Dusa McDuff launched her career while she was a graduate student at Cambridge University (where she earned her Ph.D. in 1971) when she solved a well-known problem about von Neumann algebras, by constructing infinitely many different factors of type "II-one." After this, she had the opportunity to travel to Moscow where she had the good fortune to study with Israel M. Gel'fand, who taught her to view math as a kind of poetry and whose work greatly influenced her own. McDuff returned to Cambridge for a two-year Science Research Council Fellowship, before being appointed lecturer first at the University of York (1972-1976) and then at the University of Warwick (1976-1978).
It was during her years at York and Warwick that McDuff realized some of the real difficulties involved in reconciling the demands of a career with her life as a woman. McDuff recalls feeling "very isolated" in a male-dominated field, and having to serve not only as the "family breadwinner" but also as "housekeeper and diaper changer" (her husband "said that diapers were too geometric for him to manage").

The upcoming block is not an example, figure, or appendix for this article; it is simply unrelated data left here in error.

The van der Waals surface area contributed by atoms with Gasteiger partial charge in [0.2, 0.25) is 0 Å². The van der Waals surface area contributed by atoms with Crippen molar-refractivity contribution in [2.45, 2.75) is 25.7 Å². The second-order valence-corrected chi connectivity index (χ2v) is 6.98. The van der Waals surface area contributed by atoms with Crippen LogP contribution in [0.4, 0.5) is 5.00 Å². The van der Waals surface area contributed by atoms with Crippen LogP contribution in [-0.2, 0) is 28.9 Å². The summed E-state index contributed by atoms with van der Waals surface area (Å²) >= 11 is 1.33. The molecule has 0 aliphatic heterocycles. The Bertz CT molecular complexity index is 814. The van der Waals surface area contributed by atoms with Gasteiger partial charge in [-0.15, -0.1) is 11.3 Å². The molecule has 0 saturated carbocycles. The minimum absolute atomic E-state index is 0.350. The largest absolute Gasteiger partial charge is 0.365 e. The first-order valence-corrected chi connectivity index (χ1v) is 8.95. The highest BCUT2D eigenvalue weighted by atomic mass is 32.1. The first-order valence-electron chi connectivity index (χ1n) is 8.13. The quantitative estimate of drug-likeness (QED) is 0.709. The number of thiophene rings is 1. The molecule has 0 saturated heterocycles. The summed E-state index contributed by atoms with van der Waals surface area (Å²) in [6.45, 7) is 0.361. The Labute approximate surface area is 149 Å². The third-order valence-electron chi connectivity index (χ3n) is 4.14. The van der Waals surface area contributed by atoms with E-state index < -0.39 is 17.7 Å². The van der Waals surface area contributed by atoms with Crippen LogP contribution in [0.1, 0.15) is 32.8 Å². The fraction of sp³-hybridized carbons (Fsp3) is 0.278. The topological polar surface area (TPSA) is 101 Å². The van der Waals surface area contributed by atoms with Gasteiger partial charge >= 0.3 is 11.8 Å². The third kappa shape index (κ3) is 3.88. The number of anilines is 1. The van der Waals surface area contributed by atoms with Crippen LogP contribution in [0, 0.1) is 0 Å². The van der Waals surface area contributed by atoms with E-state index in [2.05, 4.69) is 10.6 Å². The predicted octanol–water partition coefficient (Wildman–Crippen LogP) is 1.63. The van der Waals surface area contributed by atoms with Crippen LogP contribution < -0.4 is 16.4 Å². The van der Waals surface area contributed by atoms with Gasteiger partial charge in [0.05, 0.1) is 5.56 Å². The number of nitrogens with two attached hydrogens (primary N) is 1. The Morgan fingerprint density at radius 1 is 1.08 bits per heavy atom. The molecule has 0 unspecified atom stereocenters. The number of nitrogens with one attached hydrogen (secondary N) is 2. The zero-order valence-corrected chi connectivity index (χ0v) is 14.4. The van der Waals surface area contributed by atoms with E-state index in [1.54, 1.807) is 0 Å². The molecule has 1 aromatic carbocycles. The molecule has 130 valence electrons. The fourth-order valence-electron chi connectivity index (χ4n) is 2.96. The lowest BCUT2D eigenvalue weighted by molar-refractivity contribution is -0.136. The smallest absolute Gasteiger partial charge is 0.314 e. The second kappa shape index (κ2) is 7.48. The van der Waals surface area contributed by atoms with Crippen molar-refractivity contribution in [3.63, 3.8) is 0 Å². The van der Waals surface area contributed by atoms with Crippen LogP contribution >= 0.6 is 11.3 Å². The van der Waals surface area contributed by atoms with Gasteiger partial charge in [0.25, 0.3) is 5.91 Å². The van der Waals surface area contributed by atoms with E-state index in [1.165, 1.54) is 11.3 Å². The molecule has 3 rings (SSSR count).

When McDuff was offered a visiting position at the Massachusetts Institute of Technology (1974-1975), she felt she was at a turning point in her career, realizing simultaneously that she was very far from being the kind of mathematician she felt she could be and that she could do something about it. She became in her own words "much less passive"--applying and getting into the Institute for Advanced Study, separating from her husband, delving into new mathematical problems concerning the relation between groups of diffeomorphisms and the classifying space for foliations, and publishing a joint paper with Graeme Segal on the Group Completion Theorem.
Over the past twelve years, McDuff has worked on global symplectic geometry. This geometry is a structure on space that underlies many of the equations governing both classical and modern theories of Physics. Until recently, very little was known about it because there were no suitable tools with which to analyze it. McDuff has helped in the development of an understanding of its basic properties, and, together with Dietmar Salomon, has written a basic textbook on the subject. She has also remarried, to Jack Milnor, had a second child, and has been awarded numerous honors including the Satter Prize of the American Mathematical Society in 1991.
Dusa McDuff was elected a Fellow of the Royal Society of London in 1994 and a member of the United States National Academy of Sciences in 1999. At the State University of New York at Stony Brook, where McDuff has been Professor of Mathematics since 1978, she has been a major participant in Calculus reform, and has been very active in the Women in Science and Engineering (WISE) program. This program offers academic, financial and social support to female undergraduate students in those fields.
For information on the WISE program, contact Dean Wendy Katkin, SUNY, Stony Brook, NY 11794-3391. Telephone: (516) 632-6998.